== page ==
Some years ago I asked an Indian lady working for Tata Corus what she found to be the biggest difference between working in India and in the Netherlands. She said it was the directness of her Dutch colleagues that took some getting used to. I smiled remembering the couple of times I almost packed my bags and left for Schipol airport after hearing my then boyfriend’s ‘no’ followed by a physical removal of himself from the common space. Simple, efficient, clear. Message conveyed. When he did that, I sometimes felt like I’d been slapped on my face.
I think Dutch directness is another manifestation of the idea: ‘we are transparent’. What you see is what you get. Why else is it so easy to look into the living rooms of so many Dutch people? A walk in Amsterdam allows, beside other tourist attractions, the possibility to gaze into the homes of its folk. This attraction is not confined to Amsterdam alone. While on my bicycle sprees I have looked through a lot of windows in Holland. And what you see are orderly, neat spaces designed to tell the viewer that all is well and above board here.
A transparent folk. An honest folk. Those clean, glass windows seem to call out, ‘don’t you see, what you see is what you get’!
Dutch directness to my mind is also about efficiency. Why would you spend time and energy on a long explanation that implies a ‘no’ when you can simply say it (and maybe leave to get onto other important things)? If it is in the interest of the listener, they may follow up with a question or follow you, to know the reason for the ‘no’. If they don’t, you were right – the story underlying the ‘no’ was not so important, anyway.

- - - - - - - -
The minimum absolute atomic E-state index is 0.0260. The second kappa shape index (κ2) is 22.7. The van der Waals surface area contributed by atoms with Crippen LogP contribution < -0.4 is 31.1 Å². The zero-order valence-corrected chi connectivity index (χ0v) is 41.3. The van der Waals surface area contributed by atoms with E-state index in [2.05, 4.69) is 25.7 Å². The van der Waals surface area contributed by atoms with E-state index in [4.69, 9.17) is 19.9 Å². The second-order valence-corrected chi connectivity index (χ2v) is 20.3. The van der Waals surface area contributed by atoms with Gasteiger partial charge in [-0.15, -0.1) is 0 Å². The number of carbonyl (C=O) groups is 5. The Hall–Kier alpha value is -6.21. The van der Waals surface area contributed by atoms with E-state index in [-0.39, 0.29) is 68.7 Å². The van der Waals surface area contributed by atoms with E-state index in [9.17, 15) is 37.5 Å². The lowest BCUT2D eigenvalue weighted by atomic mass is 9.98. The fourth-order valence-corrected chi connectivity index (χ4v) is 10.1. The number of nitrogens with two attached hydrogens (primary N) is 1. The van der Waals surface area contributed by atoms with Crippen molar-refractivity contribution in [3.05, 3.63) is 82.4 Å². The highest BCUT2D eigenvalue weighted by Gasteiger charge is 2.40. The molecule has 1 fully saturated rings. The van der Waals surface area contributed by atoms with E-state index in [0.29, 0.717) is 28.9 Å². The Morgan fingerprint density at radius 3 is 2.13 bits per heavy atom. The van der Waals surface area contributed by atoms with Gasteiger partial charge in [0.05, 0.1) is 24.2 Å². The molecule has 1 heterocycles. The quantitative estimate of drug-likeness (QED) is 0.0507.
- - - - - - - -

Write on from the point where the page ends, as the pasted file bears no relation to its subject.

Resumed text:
In contrast, many people in other parts of the world find the story underlying the message more important than a direct utterance like ‘no’. They take the listener with them, meandering sometimes, so that when the ‘no’ message comes, it resembles a nudge and not a slap. Quite often, it is nuanced – so that it reflects many a possibility along the ‘yes- no’ continuum.
This is often how communication goes in India. Indirect.
However, some Dutch people who have been to India tell me that they have experienced a shocking form of directness in their Indian colleagues. It’s a good idea to think about where and when this direct form of communication takes place, because that tells one a lot about India, and of course about Holland.
Some useful links to the website of India Connected